It wasn’t all bad
All we know about the man who picked up everyone’s tab at a Walmart in rural Vermont last month is that he’s a fan of the New England Patriots. Wearing a jacket with the team’s logo, the man approached dozens of shoppers at checkout lines and offered to foot the bill and cover any items they’d put on layaway for the holidays. Julie Ann Gates, a customer inside the store, initially thought she was being pranked when the man said he’d pay her $200 bill. “I said, ‘Who can afford that?’” Gates recalled, “and he said, ‘Santa can.’”
When a blue-eyed husky named Sinatra went missing 18 months ago, Brooklyn resident Lesmore Willis wondered if he’d ever see his beloved pet again. But just when he’d given up hope, Willis received a Facebook message from a woman in Tampa, asking if he’d lost a husky. Sinatra had been found wandering her neighborhood, she said, and his chip indicated Willis might be the owner. How Sinatra made his 1,200-mile migration south is still a mystery. But Willis was overjoyed to be reunited with the dog, a favorite of his daughter, Zion, who died at age 16. “It really feels like getting a piece of her back,” Willis said.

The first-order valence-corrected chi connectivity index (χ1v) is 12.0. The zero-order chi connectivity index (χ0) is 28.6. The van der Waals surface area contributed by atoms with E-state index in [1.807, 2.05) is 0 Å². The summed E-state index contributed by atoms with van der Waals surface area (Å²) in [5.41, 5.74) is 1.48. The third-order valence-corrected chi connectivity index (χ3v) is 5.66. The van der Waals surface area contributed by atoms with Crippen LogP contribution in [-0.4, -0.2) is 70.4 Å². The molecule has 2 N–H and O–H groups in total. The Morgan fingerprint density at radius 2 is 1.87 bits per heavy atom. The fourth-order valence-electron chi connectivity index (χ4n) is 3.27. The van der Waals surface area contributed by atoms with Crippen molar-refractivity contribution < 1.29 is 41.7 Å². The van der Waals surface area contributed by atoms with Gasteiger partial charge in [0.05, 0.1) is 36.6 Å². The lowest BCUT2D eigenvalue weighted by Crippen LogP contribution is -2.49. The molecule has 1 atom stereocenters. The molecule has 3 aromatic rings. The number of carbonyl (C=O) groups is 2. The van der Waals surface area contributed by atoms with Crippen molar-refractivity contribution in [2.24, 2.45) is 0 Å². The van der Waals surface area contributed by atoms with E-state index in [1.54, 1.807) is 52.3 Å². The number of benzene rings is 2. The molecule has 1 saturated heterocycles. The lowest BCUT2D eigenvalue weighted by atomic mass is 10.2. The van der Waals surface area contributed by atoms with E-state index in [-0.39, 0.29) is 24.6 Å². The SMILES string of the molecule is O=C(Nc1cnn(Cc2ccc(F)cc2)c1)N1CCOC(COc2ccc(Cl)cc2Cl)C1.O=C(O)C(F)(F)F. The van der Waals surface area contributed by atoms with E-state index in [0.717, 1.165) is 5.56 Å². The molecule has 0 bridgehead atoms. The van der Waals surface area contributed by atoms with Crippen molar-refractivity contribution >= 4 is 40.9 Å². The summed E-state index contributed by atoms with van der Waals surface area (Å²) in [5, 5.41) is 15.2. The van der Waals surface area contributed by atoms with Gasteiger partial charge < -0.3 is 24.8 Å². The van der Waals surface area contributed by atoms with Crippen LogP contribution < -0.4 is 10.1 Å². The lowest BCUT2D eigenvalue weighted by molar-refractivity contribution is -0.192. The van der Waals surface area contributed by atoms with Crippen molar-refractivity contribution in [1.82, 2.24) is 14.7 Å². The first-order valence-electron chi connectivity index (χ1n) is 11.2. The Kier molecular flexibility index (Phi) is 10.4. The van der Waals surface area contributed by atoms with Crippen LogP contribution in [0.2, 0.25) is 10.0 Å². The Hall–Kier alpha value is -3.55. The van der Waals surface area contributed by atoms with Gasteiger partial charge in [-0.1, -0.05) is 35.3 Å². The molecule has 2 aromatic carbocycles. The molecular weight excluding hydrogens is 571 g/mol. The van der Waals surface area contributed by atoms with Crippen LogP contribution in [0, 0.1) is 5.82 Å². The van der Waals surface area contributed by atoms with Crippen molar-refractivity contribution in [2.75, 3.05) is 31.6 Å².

Adam Gillian is a regular at Alexander Archbold’s antique shop in Edmonton, Alberta, where the homeless man often sells curiosities he’s found in the trash. When Gillian came in with a picture of the Disney character Bambi, Archbold paid him $20, thinking it was a replica animation cel. But the store owner later discovered it was a hand-drawn original from the 1942 film, and tracked Gillian down to give him $1,600, nearly half of its sale price. He then launched an online fundraiser to help Gillian get off the street. It quickly exceeded its $10,000 goal. “He has a talent” for finding antiques, said Archbold. “I hope he sticks with it.” ■